MPs expulsion: Dissenting judge Raveendran's viewpoint
He says the Parliament cannot expel the MPs in the absence of a constitutional provision for the same, reports Satya Prakash.india Updated: Jan 10, 2007 23:17 IST
Justice RV Raveendran, who delivered a dissenting judgment in the MPs’ expulsion case held that Parliament could not have taken the extreme action against the “cash for query” MPs in the absence of any express provision in the Constitution empowering it to expel its own members.
Allowing the petitions filed by the expelled MPs, he said that unlike in the UK, Indian Parliament was not sovereign and supreme and that the sovereignty lay in the Constitution.
Justice Raveendran agreed with the submissions of senior counsel Ram Jethmalani and PN Lekhi, who had claimed on behalf of the expelled MPs that the extreme action was not justified in the absence of any express provision in the Constitution conferring such power on either House of Parliament.
He said the right recourse would be to suspend the MPs found gulity of misconduct pending their prosecution under the existing laws to decide their fate. If acquitted, the suspension would be revoked. Otherwise, they would lose their membership.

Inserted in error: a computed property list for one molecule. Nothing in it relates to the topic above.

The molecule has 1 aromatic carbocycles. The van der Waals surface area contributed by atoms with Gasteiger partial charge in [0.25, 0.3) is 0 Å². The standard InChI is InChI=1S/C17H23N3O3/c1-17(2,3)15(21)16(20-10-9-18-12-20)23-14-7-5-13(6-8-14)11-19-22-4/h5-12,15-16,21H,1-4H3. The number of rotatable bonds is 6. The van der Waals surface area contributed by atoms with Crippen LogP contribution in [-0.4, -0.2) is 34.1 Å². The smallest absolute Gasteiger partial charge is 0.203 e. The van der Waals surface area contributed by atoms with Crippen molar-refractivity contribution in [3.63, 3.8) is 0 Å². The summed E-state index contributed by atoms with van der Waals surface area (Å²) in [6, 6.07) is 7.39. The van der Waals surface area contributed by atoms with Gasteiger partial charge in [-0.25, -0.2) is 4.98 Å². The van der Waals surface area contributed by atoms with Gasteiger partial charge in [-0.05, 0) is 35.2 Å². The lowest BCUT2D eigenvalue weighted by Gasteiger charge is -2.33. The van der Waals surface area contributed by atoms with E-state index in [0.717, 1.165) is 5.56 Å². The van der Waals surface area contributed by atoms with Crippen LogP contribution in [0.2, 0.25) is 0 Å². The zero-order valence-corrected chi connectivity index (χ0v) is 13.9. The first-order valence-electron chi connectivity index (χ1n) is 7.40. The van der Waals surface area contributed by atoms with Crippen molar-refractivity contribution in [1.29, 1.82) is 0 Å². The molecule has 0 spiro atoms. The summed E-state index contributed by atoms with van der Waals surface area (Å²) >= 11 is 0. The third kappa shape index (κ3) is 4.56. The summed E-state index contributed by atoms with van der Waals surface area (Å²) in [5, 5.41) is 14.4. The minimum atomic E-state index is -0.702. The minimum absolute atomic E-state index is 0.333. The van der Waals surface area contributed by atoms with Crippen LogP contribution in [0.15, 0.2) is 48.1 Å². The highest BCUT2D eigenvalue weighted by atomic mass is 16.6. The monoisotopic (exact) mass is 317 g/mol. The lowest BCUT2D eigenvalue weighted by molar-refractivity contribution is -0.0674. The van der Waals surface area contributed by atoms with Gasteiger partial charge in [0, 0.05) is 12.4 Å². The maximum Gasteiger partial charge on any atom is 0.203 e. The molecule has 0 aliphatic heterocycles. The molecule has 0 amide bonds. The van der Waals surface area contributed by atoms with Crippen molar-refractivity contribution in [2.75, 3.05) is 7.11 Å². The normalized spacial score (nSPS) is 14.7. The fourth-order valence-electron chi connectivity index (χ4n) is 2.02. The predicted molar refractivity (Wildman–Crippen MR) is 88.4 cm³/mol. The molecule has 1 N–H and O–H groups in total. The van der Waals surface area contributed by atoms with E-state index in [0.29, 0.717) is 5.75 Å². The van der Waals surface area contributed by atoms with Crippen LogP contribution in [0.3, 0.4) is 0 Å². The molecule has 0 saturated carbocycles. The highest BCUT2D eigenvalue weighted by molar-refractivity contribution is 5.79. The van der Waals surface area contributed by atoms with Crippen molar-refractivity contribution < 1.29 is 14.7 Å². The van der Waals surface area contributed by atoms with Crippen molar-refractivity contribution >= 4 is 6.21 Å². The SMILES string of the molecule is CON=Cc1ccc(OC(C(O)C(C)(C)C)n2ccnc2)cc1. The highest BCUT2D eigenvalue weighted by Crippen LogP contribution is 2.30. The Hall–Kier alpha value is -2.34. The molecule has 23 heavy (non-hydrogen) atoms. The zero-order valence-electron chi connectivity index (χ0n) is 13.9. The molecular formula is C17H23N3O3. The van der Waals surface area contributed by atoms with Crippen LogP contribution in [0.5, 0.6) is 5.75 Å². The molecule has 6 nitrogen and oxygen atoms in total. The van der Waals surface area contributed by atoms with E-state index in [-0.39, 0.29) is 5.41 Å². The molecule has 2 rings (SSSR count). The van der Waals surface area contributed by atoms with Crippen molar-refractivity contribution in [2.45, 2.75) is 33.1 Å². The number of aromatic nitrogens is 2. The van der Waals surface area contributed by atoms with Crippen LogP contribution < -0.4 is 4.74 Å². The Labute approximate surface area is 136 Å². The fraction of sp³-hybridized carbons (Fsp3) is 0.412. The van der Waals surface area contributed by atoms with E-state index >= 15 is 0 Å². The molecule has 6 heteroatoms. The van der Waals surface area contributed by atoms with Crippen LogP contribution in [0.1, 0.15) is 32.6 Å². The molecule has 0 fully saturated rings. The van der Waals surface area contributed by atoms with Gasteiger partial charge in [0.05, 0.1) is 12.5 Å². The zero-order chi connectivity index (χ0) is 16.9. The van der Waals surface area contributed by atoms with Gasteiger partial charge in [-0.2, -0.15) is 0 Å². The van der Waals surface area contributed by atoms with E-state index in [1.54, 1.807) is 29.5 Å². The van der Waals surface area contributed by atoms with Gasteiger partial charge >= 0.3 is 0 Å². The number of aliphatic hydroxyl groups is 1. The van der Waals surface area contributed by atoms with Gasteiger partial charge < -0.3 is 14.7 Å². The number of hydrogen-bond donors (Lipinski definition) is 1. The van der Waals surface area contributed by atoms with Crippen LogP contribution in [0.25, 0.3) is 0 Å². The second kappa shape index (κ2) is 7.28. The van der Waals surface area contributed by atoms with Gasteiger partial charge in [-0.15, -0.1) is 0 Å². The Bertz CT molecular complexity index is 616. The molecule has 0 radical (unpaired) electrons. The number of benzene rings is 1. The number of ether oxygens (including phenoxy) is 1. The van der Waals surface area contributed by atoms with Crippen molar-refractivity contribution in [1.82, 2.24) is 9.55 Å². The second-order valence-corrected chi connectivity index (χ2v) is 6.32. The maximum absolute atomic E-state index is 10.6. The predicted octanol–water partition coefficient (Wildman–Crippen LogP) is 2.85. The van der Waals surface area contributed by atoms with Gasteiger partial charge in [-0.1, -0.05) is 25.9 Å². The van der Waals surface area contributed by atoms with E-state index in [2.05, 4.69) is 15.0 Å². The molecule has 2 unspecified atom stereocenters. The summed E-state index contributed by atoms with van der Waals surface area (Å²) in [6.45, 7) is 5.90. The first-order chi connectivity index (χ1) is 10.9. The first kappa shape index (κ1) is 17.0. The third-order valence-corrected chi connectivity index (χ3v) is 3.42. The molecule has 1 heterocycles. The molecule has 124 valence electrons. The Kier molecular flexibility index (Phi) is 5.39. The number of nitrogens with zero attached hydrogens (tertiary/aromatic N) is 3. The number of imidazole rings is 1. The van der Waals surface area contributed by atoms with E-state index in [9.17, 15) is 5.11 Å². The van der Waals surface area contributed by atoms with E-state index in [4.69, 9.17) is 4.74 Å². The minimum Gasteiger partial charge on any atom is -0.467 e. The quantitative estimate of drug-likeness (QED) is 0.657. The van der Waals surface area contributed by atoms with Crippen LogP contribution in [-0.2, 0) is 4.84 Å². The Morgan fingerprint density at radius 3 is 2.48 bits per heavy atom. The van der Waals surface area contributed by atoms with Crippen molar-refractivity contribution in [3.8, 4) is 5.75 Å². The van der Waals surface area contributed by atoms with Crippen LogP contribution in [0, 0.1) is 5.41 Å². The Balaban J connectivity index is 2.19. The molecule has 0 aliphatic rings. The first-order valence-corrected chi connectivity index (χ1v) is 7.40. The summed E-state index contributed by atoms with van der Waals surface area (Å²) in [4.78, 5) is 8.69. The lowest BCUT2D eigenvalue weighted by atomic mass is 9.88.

Disagreeing with the majority view of the other four judges who upheld Parliament's power to expel MPs as a “self protection” exercise”, Justice Raveendran clarified that if at all Parliament wanted to expel the MPs it can be done only by suitable amendment to the Constitution.
He, however, agreed with the majority view that apex court had absolute powers to review the decision taken by Legislature and that Parliament will have to act within the limitations imposed by the Constitution.
Interpreting Articles 102 and 105 of the Constitution which confers power on Parliament to disqualify Members and grants it immunity and privileges, Justice Raveendran pointed out that the Constitutution makers had consciously used the words "Disqualification" of a Member and nowhere the term Expulsion" had been used.
The said disqualification would arise in instances like conviction, corrupt practice, violation of the provisions of the Representation of People Act and other offences; as such expulsion cannot be considered as an incidental matter of disqualification, he said.
"By no stretch of imagination, the power to expel a Member can be considered as incidental matter, if such a power was to be given, it would have been specifically mentioned," he said.
The dissenting judge said that MPs cannot enjoy immunity against corruption charges as any such privileges as decided in the JMM-PV Narasimha Rao bribery case was not available to the MPs caught taking bribes during the sting operation.
In the JMM case, the apex court had ruled that the MPs were immune to prosecution only where they took the bribe in question in respect of a vote given by him in Parliament.
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